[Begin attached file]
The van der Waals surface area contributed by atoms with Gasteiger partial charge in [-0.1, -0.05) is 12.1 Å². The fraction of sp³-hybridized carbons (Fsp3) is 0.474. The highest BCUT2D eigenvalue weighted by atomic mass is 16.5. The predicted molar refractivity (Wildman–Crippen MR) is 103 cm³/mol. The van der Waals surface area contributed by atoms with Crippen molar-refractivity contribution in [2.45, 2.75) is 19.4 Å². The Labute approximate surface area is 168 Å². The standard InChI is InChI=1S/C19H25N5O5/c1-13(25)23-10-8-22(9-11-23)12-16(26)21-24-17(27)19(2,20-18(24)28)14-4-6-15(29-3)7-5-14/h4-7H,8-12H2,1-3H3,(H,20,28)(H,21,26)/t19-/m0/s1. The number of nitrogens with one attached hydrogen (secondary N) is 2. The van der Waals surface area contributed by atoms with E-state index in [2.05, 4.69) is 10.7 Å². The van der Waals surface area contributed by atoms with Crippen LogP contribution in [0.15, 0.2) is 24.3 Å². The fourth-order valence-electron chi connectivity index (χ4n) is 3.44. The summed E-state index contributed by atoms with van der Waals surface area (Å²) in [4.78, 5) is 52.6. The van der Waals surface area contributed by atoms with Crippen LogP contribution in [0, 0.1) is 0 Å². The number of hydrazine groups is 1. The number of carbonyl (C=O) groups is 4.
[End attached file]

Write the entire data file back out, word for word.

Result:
The van der Waals surface area contributed by atoms with Gasteiger partial charge in [-0.1, -0.05) is 12.1 Å². The fraction of sp³-hybridized carbons (Fsp3) is 0.474. The highest BCUT2D eigenvalue weighted by atomic mass is 16.5. The predicted molar refractivity (Wildman–Crippen MR) is 103 cm³/mol. The van der Waals surface area contributed by atoms with Crippen molar-refractivity contribution in [2.45, 2.75) is 19.4 Å². The Labute approximate surface area is 168 Å². The standard InChI is InChI=1S/C19H25N5O5/c1-13(25)23-10-8-22(9-11-23)12-16(26)21-24-17(27)19(2,20-18(24)28)14-4-6-15(29-3)7-5-14/h4-7H,8-12H2,1-3H3,(H,20,28)(H,21,26)/t19-/m0/s1. The number of nitrogens with one attached hydrogen (secondary N) is 2. The van der Waals surface area contributed by atoms with E-state index in [2.05, 4.69) is 10.7 Å². The van der Waals surface area contributed by atoms with Crippen LogP contribution in [0.15, 0.2) is 24.3 Å². The fourth-order valence-electron chi connectivity index (χ4n) is 3.44. The summed E-state index contributed by atoms with van der Waals surface area (Å²) in [4.78, 5) is 52.6. The van der Waals surface area contributed by atoms with Crippen LogP contribution in [0, 0.1) is 0 Å². The number of hydrazine groups is 1. The number of carbonyl (C=O) groups is 4.